Tuesday, May 20, 2008

Gaming Seminar 2 in Gothenburg

Live blogging again. Narrativity vs. ludology. Janet Murray and "Hamlet on the Holodeck" provoked a lot of younger gamers/academics, who saw for themselves that many of Murray's claims seemed to be incorrect. Michael Mateas and Andrew Stern's article "Interaction and Narrativity" discusses interactive drama from an Aristotelian perspective. Agency and plot. Artificial intelligence — successful or not?

Erving Goffman talks about the things that unintended things in games in terms of "rules of irrelevance" and takes an example from the game of chess: knocking the pieces down unintentionally, and the other know that this is irrelevant to the game, and chooses therefore to disregard it from the game.

Henry Jenkins' "Game Design as Narrative Architecture" does not polarize in the narrativity/ludological debate. Spacial stories/narratives. Parallel: John Alexander, narrative as a viewpoint on many things. The pace of the game influences the perception of a game narrative, if the game is progressing quickly the narrative comes secondary, perhaps only possible to be concious of afterwards.

Ulf Wilhelmsson from the University of Skövde talks about play- and narrative elements within culture, ludology vs narratology, games as interactable environments/time spaces, the affordances of the environment, play character and the character of play, and the game ego. His theoretical framework includes Roger Caillois taxonomy of game, ludologist and narratologist viewpoints, Mikhail Bakhtin, some elements of film theory, James Gibson's affordance concept, Lakoff and Johnson experiantialist cognitive theory and his own concept of a game ego.

Wilhelmson does a card trick without cards shows that games are embedded within human culture. Huizinga - Homo Ludens. Roger Caillois concepts of paidia (free, improvisational play) vs ludus (gaming, rule-based play), agôn (competitive based on the skill of the individual), alea (chance-based), mimicry (role-playing, trying out different roles to fit in in different settings) and ilinx (physical, Liseberg as the "Mecca of fun," looking for kicks, rapid, montage sequences) are illuminated by Wilhelmson's example of a group of girls negotiating their virtual playhouse and he concludes that narratives are embedded within human culture.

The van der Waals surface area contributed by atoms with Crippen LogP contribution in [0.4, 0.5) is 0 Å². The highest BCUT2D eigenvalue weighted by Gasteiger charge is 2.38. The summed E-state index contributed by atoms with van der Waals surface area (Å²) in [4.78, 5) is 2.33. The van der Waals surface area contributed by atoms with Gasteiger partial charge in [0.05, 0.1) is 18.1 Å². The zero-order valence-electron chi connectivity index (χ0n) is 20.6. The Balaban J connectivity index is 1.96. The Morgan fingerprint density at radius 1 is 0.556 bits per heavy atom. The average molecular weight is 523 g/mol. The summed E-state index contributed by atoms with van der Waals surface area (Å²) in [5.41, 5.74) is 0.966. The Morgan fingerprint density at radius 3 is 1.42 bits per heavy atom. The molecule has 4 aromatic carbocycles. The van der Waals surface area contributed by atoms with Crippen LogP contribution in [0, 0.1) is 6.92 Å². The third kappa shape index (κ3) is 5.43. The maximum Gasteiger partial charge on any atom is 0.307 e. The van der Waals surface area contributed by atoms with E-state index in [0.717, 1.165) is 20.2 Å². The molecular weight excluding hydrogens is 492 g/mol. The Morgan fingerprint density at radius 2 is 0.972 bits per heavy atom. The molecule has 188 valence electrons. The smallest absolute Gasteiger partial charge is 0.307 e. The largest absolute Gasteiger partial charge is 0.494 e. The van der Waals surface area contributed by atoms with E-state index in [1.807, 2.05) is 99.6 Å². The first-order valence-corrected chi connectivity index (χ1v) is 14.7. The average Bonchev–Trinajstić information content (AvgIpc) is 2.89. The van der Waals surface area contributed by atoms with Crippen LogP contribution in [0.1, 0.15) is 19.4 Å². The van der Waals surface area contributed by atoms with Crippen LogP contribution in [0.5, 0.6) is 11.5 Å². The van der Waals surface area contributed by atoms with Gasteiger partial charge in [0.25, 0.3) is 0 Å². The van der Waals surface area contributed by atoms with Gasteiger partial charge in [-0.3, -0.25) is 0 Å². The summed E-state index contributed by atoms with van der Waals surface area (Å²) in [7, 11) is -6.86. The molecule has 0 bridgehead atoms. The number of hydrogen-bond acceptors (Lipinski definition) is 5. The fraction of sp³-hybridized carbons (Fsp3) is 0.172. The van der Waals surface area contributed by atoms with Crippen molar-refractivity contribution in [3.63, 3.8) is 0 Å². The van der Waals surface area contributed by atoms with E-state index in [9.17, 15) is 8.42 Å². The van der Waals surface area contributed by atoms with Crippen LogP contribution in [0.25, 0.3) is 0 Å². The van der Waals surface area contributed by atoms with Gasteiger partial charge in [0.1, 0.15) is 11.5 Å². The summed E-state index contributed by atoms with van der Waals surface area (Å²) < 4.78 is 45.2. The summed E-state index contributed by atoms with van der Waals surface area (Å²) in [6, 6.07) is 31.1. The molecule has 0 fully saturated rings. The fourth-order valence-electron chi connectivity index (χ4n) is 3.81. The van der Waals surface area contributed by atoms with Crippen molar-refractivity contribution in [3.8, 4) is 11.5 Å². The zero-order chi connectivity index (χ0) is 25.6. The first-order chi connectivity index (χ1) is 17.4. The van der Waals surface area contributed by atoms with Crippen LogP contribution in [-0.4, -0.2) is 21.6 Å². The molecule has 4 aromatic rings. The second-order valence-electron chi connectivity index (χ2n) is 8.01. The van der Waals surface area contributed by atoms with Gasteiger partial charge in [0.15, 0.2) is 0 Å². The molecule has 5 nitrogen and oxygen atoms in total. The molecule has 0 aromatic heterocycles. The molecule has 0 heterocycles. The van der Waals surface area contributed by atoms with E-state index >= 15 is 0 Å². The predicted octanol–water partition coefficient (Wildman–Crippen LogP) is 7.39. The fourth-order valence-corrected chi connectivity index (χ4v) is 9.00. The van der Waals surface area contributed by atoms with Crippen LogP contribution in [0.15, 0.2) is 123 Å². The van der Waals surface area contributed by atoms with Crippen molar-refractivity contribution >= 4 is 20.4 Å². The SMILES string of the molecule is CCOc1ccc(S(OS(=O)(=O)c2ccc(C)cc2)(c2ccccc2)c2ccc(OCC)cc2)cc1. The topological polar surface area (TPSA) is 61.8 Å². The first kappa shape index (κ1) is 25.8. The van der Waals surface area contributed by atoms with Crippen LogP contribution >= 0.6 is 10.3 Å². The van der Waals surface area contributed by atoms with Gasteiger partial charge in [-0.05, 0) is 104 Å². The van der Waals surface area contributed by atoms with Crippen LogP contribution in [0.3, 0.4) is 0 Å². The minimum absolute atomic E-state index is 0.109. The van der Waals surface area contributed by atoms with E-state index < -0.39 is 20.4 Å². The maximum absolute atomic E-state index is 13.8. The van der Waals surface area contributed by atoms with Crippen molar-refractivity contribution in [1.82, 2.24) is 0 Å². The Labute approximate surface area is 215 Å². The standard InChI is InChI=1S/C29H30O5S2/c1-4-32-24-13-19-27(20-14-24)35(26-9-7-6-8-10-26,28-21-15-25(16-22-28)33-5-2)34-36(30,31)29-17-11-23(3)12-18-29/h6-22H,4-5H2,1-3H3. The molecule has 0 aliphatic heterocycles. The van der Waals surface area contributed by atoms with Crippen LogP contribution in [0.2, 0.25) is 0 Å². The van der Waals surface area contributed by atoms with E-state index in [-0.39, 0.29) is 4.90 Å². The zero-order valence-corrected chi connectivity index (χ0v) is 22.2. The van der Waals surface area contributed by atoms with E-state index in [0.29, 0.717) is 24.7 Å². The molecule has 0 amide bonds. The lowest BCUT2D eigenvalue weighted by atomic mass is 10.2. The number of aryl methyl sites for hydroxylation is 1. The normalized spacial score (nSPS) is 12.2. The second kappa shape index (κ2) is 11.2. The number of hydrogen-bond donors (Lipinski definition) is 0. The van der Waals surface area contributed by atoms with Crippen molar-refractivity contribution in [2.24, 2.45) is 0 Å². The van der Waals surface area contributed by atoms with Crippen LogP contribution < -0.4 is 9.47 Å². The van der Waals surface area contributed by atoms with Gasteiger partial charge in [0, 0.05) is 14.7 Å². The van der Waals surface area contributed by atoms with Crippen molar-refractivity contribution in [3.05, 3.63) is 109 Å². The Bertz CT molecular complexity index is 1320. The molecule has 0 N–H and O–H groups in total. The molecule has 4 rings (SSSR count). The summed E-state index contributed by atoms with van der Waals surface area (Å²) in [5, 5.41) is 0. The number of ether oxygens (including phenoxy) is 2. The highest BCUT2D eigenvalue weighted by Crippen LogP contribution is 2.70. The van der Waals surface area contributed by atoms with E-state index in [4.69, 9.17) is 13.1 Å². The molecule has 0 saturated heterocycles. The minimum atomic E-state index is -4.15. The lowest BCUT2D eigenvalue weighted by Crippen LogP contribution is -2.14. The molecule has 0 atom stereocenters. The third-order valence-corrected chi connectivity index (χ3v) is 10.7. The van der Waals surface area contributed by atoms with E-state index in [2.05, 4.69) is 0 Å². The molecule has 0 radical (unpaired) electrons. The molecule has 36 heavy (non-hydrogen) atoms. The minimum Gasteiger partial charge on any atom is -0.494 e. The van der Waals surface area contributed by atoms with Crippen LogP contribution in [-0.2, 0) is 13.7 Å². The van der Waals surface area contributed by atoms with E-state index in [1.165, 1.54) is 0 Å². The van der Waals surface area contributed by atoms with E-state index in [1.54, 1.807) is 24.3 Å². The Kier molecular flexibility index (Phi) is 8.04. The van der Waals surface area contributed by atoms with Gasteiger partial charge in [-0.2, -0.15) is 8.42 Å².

Wilhelmsson the points to the play- and narrative elements within culture. Using Mikhail Bahktin (The Chronotope, the time space of a narrative, what is possible within a narrative?), Wilhelmsson discusses narrative in terms of probability. The story has to make sense and it does so with a "distributed timespace." The timespace is very relevant in a game context. Analepses and prolepses sometimes increases the pace in a game.

Ludology (Aarseth, Juul, Eskelinen) vs. narratology (Ryan, Hayles, Wilhelmsson). How to study what (aspects) in computer games, ludology (the essence of games and gameiness). What a computer game is, can be and have been can be explored from a narratological point of view. Jesper Juul: "You can not have narration and interaction at the same time" (Juul 2001), and argues that it is impossible to influence something that has already happened, but Wilhelmsson disagrees, since an interactive story is fiction anything can be change. Even death can be avoided or "rewritten" in fiction. Setting the scene and providing the basic conflict for a player to act upon which will enable the player to be the proactive part of the narrative/game experience. Sequential action sequences.